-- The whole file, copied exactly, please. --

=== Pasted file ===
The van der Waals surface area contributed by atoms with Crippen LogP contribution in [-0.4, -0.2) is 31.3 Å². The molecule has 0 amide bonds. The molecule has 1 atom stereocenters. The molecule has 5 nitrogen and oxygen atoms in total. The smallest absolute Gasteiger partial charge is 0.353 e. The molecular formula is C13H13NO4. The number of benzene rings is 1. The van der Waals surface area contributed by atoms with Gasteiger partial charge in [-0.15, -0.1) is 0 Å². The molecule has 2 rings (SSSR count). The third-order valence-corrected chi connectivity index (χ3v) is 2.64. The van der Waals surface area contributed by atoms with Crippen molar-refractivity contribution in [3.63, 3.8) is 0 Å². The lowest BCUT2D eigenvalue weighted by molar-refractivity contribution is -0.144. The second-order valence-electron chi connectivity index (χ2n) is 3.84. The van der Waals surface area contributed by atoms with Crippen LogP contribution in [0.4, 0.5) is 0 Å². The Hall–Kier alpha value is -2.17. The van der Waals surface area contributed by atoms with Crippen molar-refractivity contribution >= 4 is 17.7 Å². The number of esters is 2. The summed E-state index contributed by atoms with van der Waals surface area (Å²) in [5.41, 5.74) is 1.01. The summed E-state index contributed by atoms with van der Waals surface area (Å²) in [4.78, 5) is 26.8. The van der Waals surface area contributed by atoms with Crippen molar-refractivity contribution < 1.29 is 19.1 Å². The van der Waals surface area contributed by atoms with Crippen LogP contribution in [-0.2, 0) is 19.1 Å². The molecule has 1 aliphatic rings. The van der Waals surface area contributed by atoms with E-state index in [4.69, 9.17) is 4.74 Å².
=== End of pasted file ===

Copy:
The van der Waals surface area contributed by atoms with Crippen LogP contribution in [-0.4, -0.2) is 31.3 Å². The molecule has 0 amide bonds. The molecule has 1 atom stereocenters. The molecule has 5 nitrogen and oxygen atoms in total. The smallest absolute Gasteiger partial charge is 0.353 e. The molecular formula is C13H13NO4. The number of benzene rings is 1. The van der Waals surface area contributed by atoms with Gasteiger partial charge in [-0.15, -0.1) is 0 Å². The molecule has 2 rings (SSSR count). The third-order valence-corrected chi connectivity index (χ3v) is 2.64. The van der Waals surface area contributed by atoms with Crippen molar-refractivity contribution in [3.63, 3.8) is 0 Å². The lowest BCUT2D eigenvalue weighted by molar-refractivity contribution is -0.144. The second-order valence-electron chi connectivity index (χ2n) is 3.84. The van der Waals surface area contributed by atoms with Crippen LogP contribution in [0.4, 0.5) is 0 Å². The Hall–Kier alpha value is -2.17. The van der Waals surface area contributed by atoms with Crippen molar-refractivity contribution >= 4 is 17.7 Å². The number of esters is 2. The summed E-state index contributed by atoms with van der Waals surface area (Å²) in [5.41, 5.74) is 1.01. The summed E-state index contributed by atoms with van der Waals surface area (Å²) in [4.78, 5) is 26.8. The van der Waals surface area contributed by atoms with Crippen molar-refractivity contribution < 1.29 is 19.1 Å². The van der Waals surface area contributed by atoms with Crippen LogP contribution in [-0.2, 0) is 19.1 Å². The molecule has 1 aliphatic rings. The van der Waals surface area contributed by atoms with E-state index in [4.69, 9.17) is 4.74 Å².